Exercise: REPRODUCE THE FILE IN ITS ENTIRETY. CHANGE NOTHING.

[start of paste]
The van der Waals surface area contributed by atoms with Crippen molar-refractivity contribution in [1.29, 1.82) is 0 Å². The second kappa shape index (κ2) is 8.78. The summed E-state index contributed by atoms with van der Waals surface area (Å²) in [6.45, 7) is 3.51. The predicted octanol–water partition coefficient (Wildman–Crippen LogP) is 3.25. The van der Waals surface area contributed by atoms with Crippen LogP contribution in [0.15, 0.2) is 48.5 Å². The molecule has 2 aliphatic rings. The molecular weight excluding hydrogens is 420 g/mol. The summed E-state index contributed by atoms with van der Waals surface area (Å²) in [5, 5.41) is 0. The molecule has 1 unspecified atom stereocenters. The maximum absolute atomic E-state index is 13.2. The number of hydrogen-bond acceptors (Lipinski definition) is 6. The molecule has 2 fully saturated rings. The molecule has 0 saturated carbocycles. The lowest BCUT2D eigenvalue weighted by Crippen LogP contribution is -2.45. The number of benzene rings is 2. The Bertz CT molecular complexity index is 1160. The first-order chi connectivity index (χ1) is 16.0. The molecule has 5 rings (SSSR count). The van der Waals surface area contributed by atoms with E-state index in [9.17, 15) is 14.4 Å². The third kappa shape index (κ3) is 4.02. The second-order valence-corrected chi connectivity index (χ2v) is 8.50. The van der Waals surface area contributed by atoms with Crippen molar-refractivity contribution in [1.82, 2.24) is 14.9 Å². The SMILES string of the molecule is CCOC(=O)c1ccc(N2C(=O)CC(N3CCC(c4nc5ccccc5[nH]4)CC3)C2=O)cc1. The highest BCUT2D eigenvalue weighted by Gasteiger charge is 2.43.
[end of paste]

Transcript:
The van der Waals surface area contributed by atoms with Crippen molar-refractivity contribution in [1.29, 1.82) is 0 Å². The second kappa shape index (κ2) is 8.78. The summed E-state index contributed by atoms with van der Waals surface area (Å²) in [6.45, 7) is 3.51. The predicted octanol–water partition coefficient (Wildman–Crippen LogP) is 3.25. The van der Waals surface area contributed by atoms with Crippen LogP contribution in [0.15, 0.2) is 48.5 Å². The molecule has 2 aliphatic rings. The molecular weight excluding hydrogens is 420 g/mol. The summed E-state index contributed by atoms with van der Waals surface area (Å²) in [5, 5.41) is 0. The molecule has 1 unspecified atom stereocenters. The maximum absolute atomic E-state index is 13.2. The number of hydrogen-bond acceptors (Lipinski definition) is 6. The molecule has 2 fully saturated rings. The molecule has 0 saturated carbocycles. The lowest BCUT2D eigenvalue weighted by Crippen LogP contribution is -2.45. The number of benzene rings is 2. The Bertz CT molecular complexity index is 1160. The first-order chi connectivity index (χ1) is 16.0. The molecule has 5 rings (SSSR count). The van der Waals surface area contributed by atoms with E-state index in [9.17, 15) is 14.4 Å². The third kappa shape index (κ3) is 4.02. The second-order valence-corrected chi connectivity index (χ2v) is 8.50. The van der Waals surface area contributed by atoms with Crippen molar-refractivity contribution in [1.82, 2.24) is 14.9 Å². The SMILES string of the molecule is CCOC(=O)c1ccc(N2C(=O)CC(N3CCC(c4nc5ccccc5[nH]4)CC3)C2=O)cc1. The highest BCUT2D eigenvalue weighted by Gasteiger charge is 2.43.